Behind the Headlines a Pyrrhic Victory for the Arabs
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Behind the Headlines a Pyrrhic Victory for the Arabs

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When the World Conference to Combat Racism and Racial Discrimination ended here last Saturday, the Arab, Communist and Third World delegations prided themselves on having won a victory in once again ramming through a document condemning Israel. But the end result of the conference for this “automatic majority” was a Pyrrhic victory. The African delegates who had been pressured into yielding to Arab demands that they support the anti-Israel declaration now feel bitter toward the Arabs.

The feeling in the cold light of post-conference reality was that Africa’s fight against apartheid had been weakened by the shift the conference had taken under Arab pressure away from the fight against racism to that of condemning Israel. In addition, the Arabs were also struck a severe blow by the walkout of the nine European Economic Community (EEC) delegations and Canada, New Zealand, Australia and Norway. It was the first time in the history of a United Nations sponsored conference that the entire EEC delegation voted with its feet.

The West German delegate, who was spokesman for the EEC delegation, declared that the group could not accept a resolution which deviated from the expressed purpose of the conference, namely, to combat racism. The British delegate said that criticism of Israeli policies regarding its treatment of the Arabs in the occupied territories might be a topic for discussion under other circumstances, but certainly not when discussing racism.

The walkout of the EEC nine, also reflected the undercurrent of dissatisfaction on the part of many of the Asians and Latin American delegations that the issue of combatting racism was lost in the shuffle of Arab, Communist, and Third World maneuverings.


Contrary to the usual spectacle Following an Arab victory at a UN forum, Arabs and Africans did not embrace. The Africans, instead, walked out very quietly from the final session. Daoud Barakat, the Palestine Liberation Organization delegate, tried to find a face-saving formula, noting that despite all it was a victory for the Arabs because the anti-Israel resolution received more votes at this conference than did the 1975 General Assembly resolution equating Zionism with racism.

The 1975 resolution received a vote of 72-35 with 32 abstentions. The declaration here was adopted by a vote of 88-4 with 2 abstentions. But in 1975 there was no walkout by the EEC delegations and the Arabs and Africans did “embrace” each other. In addition, as hard as the Arabs tried this time to inject a Zionism equals racism formula into the final declaration, there was no reference to that or the 1975 resolution.


Indeed, although Israel did not participate in this conference–nor did the United States or South Africa–it scored several positive points. The basic victory was that the Western bloc proved it would not accept any resolution which would cast doubt on Israel’s integrity and would not accept any resolution labeling Israel as a racist state. The massive anti-Israeli barrage, in the form of speeches, maneuverings and behind-the-scenes pressures launched like rocket fire by the Arab-Communist-Third World bloc, failed to dent the resolve of the West not to be a party to this charade.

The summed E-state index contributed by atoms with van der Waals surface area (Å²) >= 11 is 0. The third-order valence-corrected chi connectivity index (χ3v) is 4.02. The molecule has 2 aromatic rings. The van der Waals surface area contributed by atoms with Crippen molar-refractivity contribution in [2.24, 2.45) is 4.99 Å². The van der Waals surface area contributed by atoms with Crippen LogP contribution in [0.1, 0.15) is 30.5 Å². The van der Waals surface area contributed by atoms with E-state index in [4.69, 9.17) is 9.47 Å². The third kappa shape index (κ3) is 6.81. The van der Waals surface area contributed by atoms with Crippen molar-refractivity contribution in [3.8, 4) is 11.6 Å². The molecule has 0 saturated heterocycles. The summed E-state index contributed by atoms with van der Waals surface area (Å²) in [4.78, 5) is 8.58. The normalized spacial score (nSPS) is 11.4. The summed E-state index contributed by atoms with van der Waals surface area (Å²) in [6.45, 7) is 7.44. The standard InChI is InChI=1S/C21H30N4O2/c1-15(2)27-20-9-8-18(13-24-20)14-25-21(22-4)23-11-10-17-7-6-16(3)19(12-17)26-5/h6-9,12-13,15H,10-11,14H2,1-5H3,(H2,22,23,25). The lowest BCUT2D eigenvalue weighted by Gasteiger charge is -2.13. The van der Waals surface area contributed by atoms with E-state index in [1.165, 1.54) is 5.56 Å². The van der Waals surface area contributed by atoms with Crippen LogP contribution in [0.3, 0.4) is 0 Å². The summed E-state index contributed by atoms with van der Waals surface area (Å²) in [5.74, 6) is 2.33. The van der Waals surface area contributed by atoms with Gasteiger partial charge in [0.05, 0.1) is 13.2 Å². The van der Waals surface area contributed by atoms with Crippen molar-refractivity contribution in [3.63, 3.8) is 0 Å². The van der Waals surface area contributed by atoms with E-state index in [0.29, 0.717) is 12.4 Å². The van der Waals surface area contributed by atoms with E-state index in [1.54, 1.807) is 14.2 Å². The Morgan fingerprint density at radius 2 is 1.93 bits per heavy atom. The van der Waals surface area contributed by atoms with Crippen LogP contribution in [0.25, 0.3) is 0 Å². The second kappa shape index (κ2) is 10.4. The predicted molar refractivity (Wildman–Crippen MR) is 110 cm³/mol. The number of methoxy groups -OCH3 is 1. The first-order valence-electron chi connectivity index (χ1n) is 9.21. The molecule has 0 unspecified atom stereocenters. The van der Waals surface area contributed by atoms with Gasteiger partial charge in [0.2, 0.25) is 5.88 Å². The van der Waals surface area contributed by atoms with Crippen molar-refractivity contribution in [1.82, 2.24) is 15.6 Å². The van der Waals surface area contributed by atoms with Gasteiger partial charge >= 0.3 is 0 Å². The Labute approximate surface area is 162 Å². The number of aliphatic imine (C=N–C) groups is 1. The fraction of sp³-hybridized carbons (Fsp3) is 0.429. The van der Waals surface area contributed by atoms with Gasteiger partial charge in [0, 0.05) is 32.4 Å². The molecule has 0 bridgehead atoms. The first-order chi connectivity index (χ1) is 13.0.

The U.S., too, by boycotting the conference, played a principled role by warning in advance, as did Israel, that the conference would be derailed from its stated task of combatting racism by the engineers of virulent anti-Israel ideologies. Both countries denounced the anti-Israel declaration. Even Rumania hedged during the last sessions by absenting itself as the winds began to change against the Arab moves.

The conference was condemned in various quarters, apart from the U.S., Israel and Jewish organizations. A Swiss radio correspondent said it was “an unfortunate conference, a complete failure and showed we are very far from defense of human rights.” A Canadian correspondent wrote, “The conference on racism proved it was itself racist.” The biggest disappointment of the conference were the Latin American delegations which, despite their unease and unhappiness with the final declaration, voted for it, although Mexico did voice some reservations.

But, despite the Arabs’ self-proclaimed victory, the conference proved that the victory will boomerang. The rift between the Arabs and the Africans is now a fact. The Africans will not pardon the Arabs for their role in derailing the conference. The West consolidated its ranks or, in a sense, culminated a process of resistance to Arab pressure. The first sign of Western resistance became apparent during the International Labor Organization conference in June where, for the first time since 1973, no anti-Israel resolution was adopted. At that conference the Saudi Arabian delegate warned the Arabs that the “wind might blow against them.”

During the current two-week conference, 130 states participated. It was supposed to be the least expensive conference sponsored by the UN, at a cost of only $32,000. As it turned out, it proved to be the most expensive conference–politically, for the Arabs.

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